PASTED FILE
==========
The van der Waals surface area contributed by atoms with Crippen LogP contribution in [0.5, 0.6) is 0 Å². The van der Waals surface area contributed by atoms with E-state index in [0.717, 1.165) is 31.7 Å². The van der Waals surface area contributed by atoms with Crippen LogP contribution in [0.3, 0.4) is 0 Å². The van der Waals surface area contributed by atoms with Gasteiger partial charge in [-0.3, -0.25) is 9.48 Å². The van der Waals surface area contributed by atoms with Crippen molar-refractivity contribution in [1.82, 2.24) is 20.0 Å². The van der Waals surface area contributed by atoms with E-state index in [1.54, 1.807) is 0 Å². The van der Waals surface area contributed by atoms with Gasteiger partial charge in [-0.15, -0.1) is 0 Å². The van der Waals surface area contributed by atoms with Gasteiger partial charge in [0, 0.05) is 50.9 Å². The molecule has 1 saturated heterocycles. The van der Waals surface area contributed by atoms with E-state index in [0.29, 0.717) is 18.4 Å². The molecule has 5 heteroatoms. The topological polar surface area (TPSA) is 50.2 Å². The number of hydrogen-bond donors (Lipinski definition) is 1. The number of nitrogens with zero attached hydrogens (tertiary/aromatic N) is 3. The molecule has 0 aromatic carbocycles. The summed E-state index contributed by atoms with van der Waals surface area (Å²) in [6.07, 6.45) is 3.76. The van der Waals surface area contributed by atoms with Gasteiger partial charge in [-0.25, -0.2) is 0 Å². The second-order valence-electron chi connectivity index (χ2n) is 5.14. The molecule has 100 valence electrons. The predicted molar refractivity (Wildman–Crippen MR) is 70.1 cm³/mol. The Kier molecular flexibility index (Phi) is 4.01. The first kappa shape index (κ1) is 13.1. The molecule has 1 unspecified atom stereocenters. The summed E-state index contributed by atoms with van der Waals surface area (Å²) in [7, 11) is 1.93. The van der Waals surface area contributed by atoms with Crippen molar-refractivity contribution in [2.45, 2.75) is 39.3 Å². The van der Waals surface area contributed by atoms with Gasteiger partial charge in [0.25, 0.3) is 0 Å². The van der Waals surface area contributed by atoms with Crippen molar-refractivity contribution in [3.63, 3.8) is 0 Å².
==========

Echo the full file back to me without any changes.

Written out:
The van der Waals surface area contributed by atoms with Crippen LogP contribution in [0.5, 0.6) is 0 Å². The van der Waals surface area contributed by atoms with E-state index in [0.717, 1.165) is 31.7 Å². The van der Waals surface area contributed by atoms with Crippen LogP contribution in [0.3, 0.4) is 0 Å². The van der Waals surface area contributed by atoms with Gasteiger partial charge in [-0.3, -0.25) is 9.48 Å². The van der Waals surface area contributed by atoms with Crippen molar-refractivity contribution in [1.82, 2.24) is 20.0 Å². The van der Waals surface area contributed by atoms with E-state index in [1.54, 1.807) is 0 Å². The van der Waals surface area contributed by atoms with Gasteiger partial charge in [-0.15, -0.1) is 0 Å². The van der Waals surface area contributed by atoms with Gasteiger partial charge in [0, 0.05) is 50.9 Å². The molecule has 1 saturated heterocycles. The van der Waals surface area contributed by atoms with E-state index in [0.29, 0.717) is 18.4 Å². The molecule has 5 heteroatoms. The topological polar surface area (TPSA) is 50.2 Å². The number of hydrogen-bond donors (Lipinski definition) is 1. The number of nitrogens with zero attached hydrogens (tertiary/aromatic N) is 3. The molecule has 0 aromatic carbocycles. The summed E-state index contributed by atoms with van der Waals surface area (Å²) in [6.07, 6.45) is 3.76. The van der Waals surface area contributed by atoms with Gasteiger partial charge in [-0.25, -0.2) is 0 Å². The second-order valence-electron chi connectivity index (χ2n) is 5.14. The molecule has 100 valence electrons. The predicted molar refractivity (Wildman–Crippen MR) is 70.1 cm³/mol. The Kier molecular flexibility index (Phi) is 4.01. The first kappa shape index (κ1) is 13.1. The molecule has 1 unspecified atom stereocenters. The summed E-state index contributed by atoms with van der Waals surface area (Å²) in [7, 11) is 1.93. The van der Waals surface area contributed by atoms with Crippen molar-refractivity contribution in [2.45, 2.75) is 39.3 Å². The van der Waals surface area contributed by atoms with Gasteiger partial charge in [0.25, 0.3) is 0 Å². The van der Waals surface area contributed by atoms with Crippen molar-refractivity contribution in [3.63, 3.8) is 0 Å².